Tawanda Mulalu


… you too, you said with the breath of my lungs. There is only this bed. 
Another one of your hairs appears. I am despite decay, whispers this
thinning abdomen. Quietly, a planet’s plates shift. A haunched forehead
wrinkling my father’s face. And another face behind his neck. I will

grow similarly. Meanwhile, your hair lines here again like another fold
in my bedsheets. Finger it. Pluck. Throw. Another shows. Move on.
Fail to. Relent briefly and your hairs summon you a little. Disappear 
you. Someday, I sweep them off the floorboard. Again not tonight. 

Fine then. A glass of water shines there on my desk. Drink this and fill
my throat with dreams. Or space for dreams. Or less cold thirst for
this body to vessel long enough for dreams. To live through rivers. No,
not with these human limbs. But I am a different kind of swimmer, 

he says crassly, and wet, hoping your skin will return. Come back. Please,
my throat won’t shape stone into life. I labor to cough while your hairs
thin away. And drink another glass. Attempt more breadths of sleep. Dark
wakings minutes before this new sunlight reminds me where. Disappear  

you here again. Consider the naming of this place. Who they took it from.
How we once nearly named each other here. November, I am thankful
for the suffering of other nations. How we grasp at solidarity against your
pale kind. I cannot touch your skin. I can only hope for renewal through

erasure of memory. Practice this here. Read another page to. Wake. Drift.
I need you too, I wish your hairs would whisper. Eventually, my ears
will perch towards other imaginations. Even if the only music outside is
the slower injury of crisping leaves. Their patient reds. Time and its 

fidelity. Another person
greeting myself. 


Your windows are wide with it.
This morning I am skin. Every-
where I migrate I am skin. Your
bed now. I approach a new face 

from within you: to not be so
consoled by eugenics but by 
your freckles. No, I can’t break
old soil into breath. Your street 

blooms red, says the trees are
sleeping. I watch these rottings
of selves, thrown dark through
your mothy curtains, browning

cautious from speckled yellow
to mulch. How dare those leaves,
I age as bare as an African mask.
You could not know that I was 

once so painted. That I try break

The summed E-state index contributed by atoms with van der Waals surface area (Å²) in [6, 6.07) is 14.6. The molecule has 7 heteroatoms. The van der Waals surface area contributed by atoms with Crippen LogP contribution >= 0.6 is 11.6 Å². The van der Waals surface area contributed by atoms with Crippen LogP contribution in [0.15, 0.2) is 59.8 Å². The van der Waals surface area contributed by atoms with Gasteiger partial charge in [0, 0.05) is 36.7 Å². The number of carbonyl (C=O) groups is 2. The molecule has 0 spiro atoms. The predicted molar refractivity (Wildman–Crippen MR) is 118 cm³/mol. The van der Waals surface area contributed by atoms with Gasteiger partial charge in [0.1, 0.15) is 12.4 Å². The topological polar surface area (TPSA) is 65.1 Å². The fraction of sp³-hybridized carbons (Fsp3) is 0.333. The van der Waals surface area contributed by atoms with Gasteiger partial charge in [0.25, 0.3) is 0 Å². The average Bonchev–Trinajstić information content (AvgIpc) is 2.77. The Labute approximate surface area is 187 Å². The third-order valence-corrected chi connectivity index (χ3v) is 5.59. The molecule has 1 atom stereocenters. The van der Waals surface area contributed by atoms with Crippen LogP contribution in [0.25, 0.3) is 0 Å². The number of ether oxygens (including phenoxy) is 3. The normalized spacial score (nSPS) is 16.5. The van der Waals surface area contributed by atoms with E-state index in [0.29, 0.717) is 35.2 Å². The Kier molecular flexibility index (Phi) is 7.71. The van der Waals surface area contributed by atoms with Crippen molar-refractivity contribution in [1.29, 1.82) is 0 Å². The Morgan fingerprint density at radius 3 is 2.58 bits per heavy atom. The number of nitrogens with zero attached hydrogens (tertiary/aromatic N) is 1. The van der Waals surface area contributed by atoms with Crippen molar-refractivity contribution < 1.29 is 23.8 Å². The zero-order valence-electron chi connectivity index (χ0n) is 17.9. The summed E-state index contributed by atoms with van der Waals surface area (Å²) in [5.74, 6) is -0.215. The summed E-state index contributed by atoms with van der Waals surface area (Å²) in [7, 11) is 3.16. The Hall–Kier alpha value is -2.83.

faith with a rainbow. Or broker
my pores against your nails, our
warm exchanges of hierarchies

of our colors. My favorite is red.
It is too well-suited for what is
beneath me, for what is desired
beneath me by tie-noosed white 

foreskins of America: O Mitch
McConnell’s neck, everyone is
beautiful if you try. Please listen:
I will open my mouth for you 

if you try. I promise I must try.
But love, this must be our last
whirling dance before the moon
sinks into shore. I remember her. 

The blue shirt that smelled of her
that I lost on the airplane. Before
your freckles. Before migrations.
The old library where I first met

her breath, or where I last knew
her face. I don’t remember where
her grave is. Where it is, there must
be two dry seasons without reds.

Must be that orange light against
that loom of purple. Must have
carried her into that sky. And I am
home. With you. Your windows.  

Tawanda Mulalu was born in Gaborone, Botswana. He is the author of the forthcoming chapbook Nearness, winner of The New Delta Review 2020-21 Chapbook Contest judged by Brandon Shimoda. He has served as a Ledecky Fellow for Harvard Magazine and the first Diversity and Inclusion Chair of The Harvard Advocate. His writing has received support from Tin House, Brooklyn Poets, the Community of Writers, and the New York StateSummer Writers Institute. His poems are published or forthcoming in Lana Turner, The Denver Quarterly, The Massachusetts Review, Salt Hill Journal, and elsewhere. He mains Ken in Street Fighter.

Comments are closed.